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The Outbreak of the Great War - Librerie.coop

The Outbreak of the Great War


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€ 0,99
EDITORE Perennial Press
EAN 9781518356209
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AT 10.45 IN THE morning of June 28th, 1914, the Archduke Franz Ferdinand, the nephew and heir of the Emperor Francis Joseph, and his consort, Sophia, Duchess of Hohenberg, were assassinated in the streets of Serajevo, the capital of Bosnia The Archduke had left Vienna on the 23rd June, to carry out, in his capacity of Inspector-General, a series of reviews of the Bosnian garrisons, and to attend their summer maneuvers. He embarked at Trieste on the 24th, upon the new battleship Viribus Unitis, and proceeded on Thursday the 25th in a smaller vessel to Metkovitch in Dalmatia, from whence he took train for Mostar and Hidje; at the latter place he was met by his wife, who intended to accompany him during the rest of his tour of inspection. On Friday and Saturday the 26th and 27th June they witnessed the mountain exercises of some battalions of the XV and XVI Army Corps not far from Serajevo. On Sunday the 28th they took train for that city, for the purpose of visiting it and receiving addresses of welcome from the local authorities.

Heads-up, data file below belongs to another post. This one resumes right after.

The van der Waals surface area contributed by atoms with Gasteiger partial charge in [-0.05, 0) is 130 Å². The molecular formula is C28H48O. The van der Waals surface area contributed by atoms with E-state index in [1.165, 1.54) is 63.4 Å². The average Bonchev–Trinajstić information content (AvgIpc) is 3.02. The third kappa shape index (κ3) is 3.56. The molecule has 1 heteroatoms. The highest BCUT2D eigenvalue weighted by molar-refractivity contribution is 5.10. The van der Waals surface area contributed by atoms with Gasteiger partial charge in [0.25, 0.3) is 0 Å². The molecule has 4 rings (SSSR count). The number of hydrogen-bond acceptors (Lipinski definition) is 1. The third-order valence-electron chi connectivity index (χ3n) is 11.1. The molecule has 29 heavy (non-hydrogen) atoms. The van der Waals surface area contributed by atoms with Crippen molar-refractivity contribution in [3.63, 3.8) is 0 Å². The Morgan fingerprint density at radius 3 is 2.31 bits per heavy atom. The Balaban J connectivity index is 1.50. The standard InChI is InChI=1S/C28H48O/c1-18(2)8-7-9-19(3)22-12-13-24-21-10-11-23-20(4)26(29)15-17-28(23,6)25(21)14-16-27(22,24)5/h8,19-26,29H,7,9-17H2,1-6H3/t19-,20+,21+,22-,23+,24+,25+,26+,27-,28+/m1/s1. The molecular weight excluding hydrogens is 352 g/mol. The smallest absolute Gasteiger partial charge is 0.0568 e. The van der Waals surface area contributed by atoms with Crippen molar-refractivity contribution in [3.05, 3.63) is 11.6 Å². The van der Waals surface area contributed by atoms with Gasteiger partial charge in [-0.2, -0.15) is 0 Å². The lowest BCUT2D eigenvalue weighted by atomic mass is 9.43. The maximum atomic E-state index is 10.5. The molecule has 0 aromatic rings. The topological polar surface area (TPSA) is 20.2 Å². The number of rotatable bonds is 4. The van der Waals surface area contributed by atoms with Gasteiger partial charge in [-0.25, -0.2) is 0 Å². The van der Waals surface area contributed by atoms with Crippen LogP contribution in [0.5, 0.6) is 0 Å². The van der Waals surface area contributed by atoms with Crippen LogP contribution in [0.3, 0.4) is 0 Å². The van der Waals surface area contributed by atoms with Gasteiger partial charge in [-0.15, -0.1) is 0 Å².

Sunday the 28th June was the feast of St. Vitus, better known as Kossovo Day, the anniversary of the annihilation of the mediaeval Serbian Kingdom by Sultan Murad I in 1389. It had been kept for more than five centuries as a day of public mourning by the Serbians, and by many of their kinsfolk within the limits of the Hapsburg Empire. But in 1914 it was being celebrated at Belgrade and many other places as a national fete for the first time; for the results of Kossovo had just been undone by the victorious Balkan Wars of 1912-13, which had restored Old Serbia and Kossovo itself to the Serbian Kingdom, and had also placed the greater part of Macedonia in the possession of King Peter Karageorgevitch. Many Austrian subjects from Croatia and Bosnia had gone to Belgrade to join in the celebrations. The visit of the Archduke to Serajevo on this particular day was considered inopportune by many the local Serbian paper Narod published a leading article on Kossovo that morning, instead of the obligatory polite tribute to the illustrious visitors. But there was no idea abroad that St. Vitus’ Day 1914 was destined to be as disastrous for the Serbian nation as St. Vitus’ Day 1389. The tour of the Archduke had, up to this moment, been not unsuccessful from the point of view of popularity. Many of the South Slavs among whom he had been moving were not ill-disposed to a prince who, first among his house, posed as a “trialist,” or an advocate of granting equality among the subjects of the Hapsburg Empire to the Slav element as opposed to the Austrian and the Hungarian. It was a new move for a Hapsburg to make himself the advocate of the South Slavs, and a move which had brought him great unpopularity in Hungary, whose national predominance rested upon the suppression of the Slavs and Romanians within her limits...
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